I replaced our air handler fan for $100 (17 YO furnace).

Efficiency really isn't much of an issue if you don't use it much. And if the 20 YO furnace has a draft inducer fan, it is probably mid 80's eff% - it's kind of diminishing returns after that.

As far as safety and CO - you actually can pretty much tell by looking. Contrary to popular opinion, a rusted out or cracked heat exchanger does not cause CO to enter the house. The air in the exchanger is under blower pressure, so a crack allows air into the flame section, not the other way around. And you can see that by watching the flame, and see if it changes when the blower kicks in (usually about a minute after the flame comes on). There are safety switches to detect that, but it is a good idea to do a visual as often as you remember or is convenient, you will see a problem before it gets bad enough for switch to shut it down.

A CO detector is a good idea in any case - a blocked or leaking exhaust pipe could still cause problems.

-ERD50
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Old 08-02-2014, 04:19 PM   #7
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I would absolutely replace a 20 year old furnace for safety reasons. Recently replaced two of them.
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Old 08-02-2014, 05:03 PM   #8
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In Houston---I'd probably try to get some more years out of your furnace. The minimum use it gets, and will get, might allow you to get another decade out of it, and at that point you might need to replace the AC (including the evaporator coil, and get the latest wiz-bang variable fan speed and other controls that will come with a new AC unit).
ERD50 gives some good tips on checking out the heat exchanger, and sometimes you can also see a crack by getting a bright light in there and looking at the outside of the heat exchanger in a pitch-black room. Get a CO detector regardless.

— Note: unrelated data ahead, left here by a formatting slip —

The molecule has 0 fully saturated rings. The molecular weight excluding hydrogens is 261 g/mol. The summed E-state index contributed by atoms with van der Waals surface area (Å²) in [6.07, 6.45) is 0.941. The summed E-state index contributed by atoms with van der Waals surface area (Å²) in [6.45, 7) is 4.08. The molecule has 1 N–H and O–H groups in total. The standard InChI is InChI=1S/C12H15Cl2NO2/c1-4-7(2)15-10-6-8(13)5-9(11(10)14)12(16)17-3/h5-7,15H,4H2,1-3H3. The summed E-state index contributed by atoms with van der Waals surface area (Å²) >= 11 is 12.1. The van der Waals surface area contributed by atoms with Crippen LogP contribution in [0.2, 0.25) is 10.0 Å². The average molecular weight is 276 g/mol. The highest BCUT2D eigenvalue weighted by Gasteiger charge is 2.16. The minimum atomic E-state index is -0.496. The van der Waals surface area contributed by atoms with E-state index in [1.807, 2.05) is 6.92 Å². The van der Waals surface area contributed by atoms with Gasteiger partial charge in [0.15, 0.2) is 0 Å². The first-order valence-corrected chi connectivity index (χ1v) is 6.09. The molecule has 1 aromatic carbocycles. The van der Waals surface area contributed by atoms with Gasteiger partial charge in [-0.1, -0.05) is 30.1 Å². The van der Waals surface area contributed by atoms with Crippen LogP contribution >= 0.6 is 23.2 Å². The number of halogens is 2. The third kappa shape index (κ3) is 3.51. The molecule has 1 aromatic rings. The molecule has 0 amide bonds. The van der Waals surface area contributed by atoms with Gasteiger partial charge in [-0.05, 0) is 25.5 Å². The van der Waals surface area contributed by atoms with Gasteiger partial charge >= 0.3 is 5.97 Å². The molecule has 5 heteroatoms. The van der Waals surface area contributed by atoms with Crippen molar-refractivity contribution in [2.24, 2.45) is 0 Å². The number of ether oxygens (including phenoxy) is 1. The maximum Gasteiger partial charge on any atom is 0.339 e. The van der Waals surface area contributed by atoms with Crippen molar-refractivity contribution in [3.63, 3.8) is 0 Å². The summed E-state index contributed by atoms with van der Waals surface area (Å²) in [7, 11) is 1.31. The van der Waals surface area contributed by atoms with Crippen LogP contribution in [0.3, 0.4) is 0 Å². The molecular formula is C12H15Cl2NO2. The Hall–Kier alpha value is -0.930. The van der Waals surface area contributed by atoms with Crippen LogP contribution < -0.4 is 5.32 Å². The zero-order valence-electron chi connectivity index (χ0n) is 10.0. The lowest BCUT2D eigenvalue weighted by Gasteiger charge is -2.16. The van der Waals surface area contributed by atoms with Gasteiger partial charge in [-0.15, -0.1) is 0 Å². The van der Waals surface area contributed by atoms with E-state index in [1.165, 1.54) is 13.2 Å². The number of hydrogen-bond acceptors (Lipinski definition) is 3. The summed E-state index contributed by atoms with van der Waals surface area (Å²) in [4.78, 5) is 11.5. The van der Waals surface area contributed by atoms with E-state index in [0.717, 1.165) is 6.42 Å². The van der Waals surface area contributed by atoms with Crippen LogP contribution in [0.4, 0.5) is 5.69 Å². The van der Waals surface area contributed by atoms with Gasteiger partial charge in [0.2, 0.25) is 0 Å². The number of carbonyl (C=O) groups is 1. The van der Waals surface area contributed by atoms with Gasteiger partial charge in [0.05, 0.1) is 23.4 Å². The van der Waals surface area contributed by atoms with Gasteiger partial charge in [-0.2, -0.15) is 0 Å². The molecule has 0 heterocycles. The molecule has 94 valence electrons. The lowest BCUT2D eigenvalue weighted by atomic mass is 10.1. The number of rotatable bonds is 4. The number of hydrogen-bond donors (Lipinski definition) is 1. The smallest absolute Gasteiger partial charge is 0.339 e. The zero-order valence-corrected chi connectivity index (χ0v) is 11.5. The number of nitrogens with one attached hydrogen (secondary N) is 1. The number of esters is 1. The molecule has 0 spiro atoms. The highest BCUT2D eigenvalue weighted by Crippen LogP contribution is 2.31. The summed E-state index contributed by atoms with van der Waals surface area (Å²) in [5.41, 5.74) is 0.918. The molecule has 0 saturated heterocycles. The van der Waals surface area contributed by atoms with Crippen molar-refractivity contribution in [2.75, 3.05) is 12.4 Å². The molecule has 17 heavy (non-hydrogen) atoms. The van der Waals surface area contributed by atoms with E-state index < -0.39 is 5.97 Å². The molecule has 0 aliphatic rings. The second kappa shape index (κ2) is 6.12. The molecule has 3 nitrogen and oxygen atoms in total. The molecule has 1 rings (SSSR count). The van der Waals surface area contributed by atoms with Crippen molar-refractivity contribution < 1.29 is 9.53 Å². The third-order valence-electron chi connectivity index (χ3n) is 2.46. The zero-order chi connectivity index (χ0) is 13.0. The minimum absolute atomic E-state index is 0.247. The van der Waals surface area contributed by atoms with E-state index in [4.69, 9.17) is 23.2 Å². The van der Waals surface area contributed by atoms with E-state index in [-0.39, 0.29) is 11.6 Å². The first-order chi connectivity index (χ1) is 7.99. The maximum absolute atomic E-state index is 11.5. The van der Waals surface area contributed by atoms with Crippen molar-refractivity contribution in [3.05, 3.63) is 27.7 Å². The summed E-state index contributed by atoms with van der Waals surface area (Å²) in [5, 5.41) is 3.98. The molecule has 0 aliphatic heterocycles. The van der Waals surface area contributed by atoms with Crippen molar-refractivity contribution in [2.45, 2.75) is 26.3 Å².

The fan motor replacement, if it becomes necessary, is an easy thing you can probably do yourself. See video here. A new motor will probably cost between $75 and $200 online.
When it's time to buy a new furnace or AC unit, consider a Goodman brand, it will be much less expensive and shares many components with more heavily advertised consumer models. Here's where you can buy them (and other brands) directly. Compare the equipment being offered by your installer to what you can buy directly there, it's a good way to get an idea of the retail markup and the included advertising costs on consumer-oriented HVAC items.
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Old 08-02-2014, 05:11 PM   #9
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I put a 4 ton Goodman split system in our previous house. It was a DIY project and went well. The furnace was a 30 year old unit that worked fine and was checked out to be safe. Saved a ton of money not installing a new furnace.

In Houston, the furnaces get used about 2 months out of the year and most are fired on natural gas so they spend a clean life when fired.

Have the furnace checked out and if good, I'll bet it could last a lot longer.
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Old 08-05-2014, 07:24 PM   #10
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Ok. We'll fix it and let it ride.